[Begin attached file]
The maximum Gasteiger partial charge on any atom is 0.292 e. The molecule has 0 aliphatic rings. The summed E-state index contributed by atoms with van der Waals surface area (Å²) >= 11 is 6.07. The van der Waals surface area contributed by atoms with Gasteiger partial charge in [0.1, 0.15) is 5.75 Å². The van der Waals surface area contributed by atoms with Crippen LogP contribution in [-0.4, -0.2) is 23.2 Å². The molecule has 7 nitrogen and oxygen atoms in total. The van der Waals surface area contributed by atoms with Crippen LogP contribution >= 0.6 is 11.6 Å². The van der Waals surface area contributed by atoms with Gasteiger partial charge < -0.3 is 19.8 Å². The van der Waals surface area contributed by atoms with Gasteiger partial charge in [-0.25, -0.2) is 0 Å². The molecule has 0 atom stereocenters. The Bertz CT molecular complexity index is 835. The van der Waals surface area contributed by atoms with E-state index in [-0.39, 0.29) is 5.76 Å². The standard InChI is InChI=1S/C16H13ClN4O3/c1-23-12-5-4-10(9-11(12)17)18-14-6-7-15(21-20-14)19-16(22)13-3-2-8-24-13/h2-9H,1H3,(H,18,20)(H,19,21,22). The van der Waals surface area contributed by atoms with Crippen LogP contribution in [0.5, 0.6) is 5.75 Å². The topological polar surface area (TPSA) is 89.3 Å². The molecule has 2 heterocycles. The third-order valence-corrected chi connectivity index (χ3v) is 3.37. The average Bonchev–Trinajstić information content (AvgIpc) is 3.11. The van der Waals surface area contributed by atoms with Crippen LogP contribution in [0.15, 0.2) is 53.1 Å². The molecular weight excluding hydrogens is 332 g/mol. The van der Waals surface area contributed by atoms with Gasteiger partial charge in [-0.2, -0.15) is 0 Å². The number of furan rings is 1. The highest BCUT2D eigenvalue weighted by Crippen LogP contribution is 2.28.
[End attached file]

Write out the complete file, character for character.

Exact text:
The maximum Gasteiger partial charge on any atom is 0.292 e. The molecule has 0 aliphatic rings. The summed E-state index contributed by atoms with van der Waals surface area (Å²) >= 11 is 6.07. The van der Waals surface area contributed by atoms with Gasteiger partial charge in [0.1, 0.15) is 5.75 Å². The van der Waals surface area contributed by atoms with Crippen LogP contribution in [-0.4, -0.2) is 23.2 Å². The molecule has 7 nitrogen and oxygen atoms in total. The van der Waals surface area contributed by atoms with Crippen LogP contribution >= 0.6 is 11.6 Å². The van der Waals surface area contributed by atoms with Gasteiger partial charge < -0.3 is 19.8 Å². The van der Waals surface area contributed by atoms with Gasteiger partial charge in [-0.25, -0.2) is 0 Å². The molecule has 0 atom stereocenters. The Bertz CT molecular complexity index is 835. The van der Waals surface area contributed by atoms with E-state index in [-0.39, 0.29) is 5.76 Å². The standard InChI is InChI=1S/C16H13ClN4O3/c1-23-12-5-4-10(9-11(12)17)18-14-6-7-15(21-20-14)19-16(22)13-3-2-8-24-13/h2-9H,1H3,(H,18,20)(H,19,21,22). The van der Waals surface area contributed by atoms with Crippen LogP contribution in [0.5, 0.6) is 5.75 Å². The topological polar surface area (TPSA) is 89.3 Å². The molecule has 2 heterocycles. The third-order valence-corrected chi connectivity index (χ3v) is 3.37. The average Bonchev–Trinajstić information content (AvgIpc) is 3.11. The van der Waals surface area contributed by atoms with Crippen LogP contribution in [0.15, 0.2) is 53.1 Å². The molecular weight excluding hydrogens is 332 g/mol. The van der Waals surface area contributed by atoms with Gasteiger partial charge in [-0.2, -0.15) is 0 Å². The number of furan rings is 1. The highest BCUT2D eigenvalue weighted by Crippen LogP contribution is 2.28.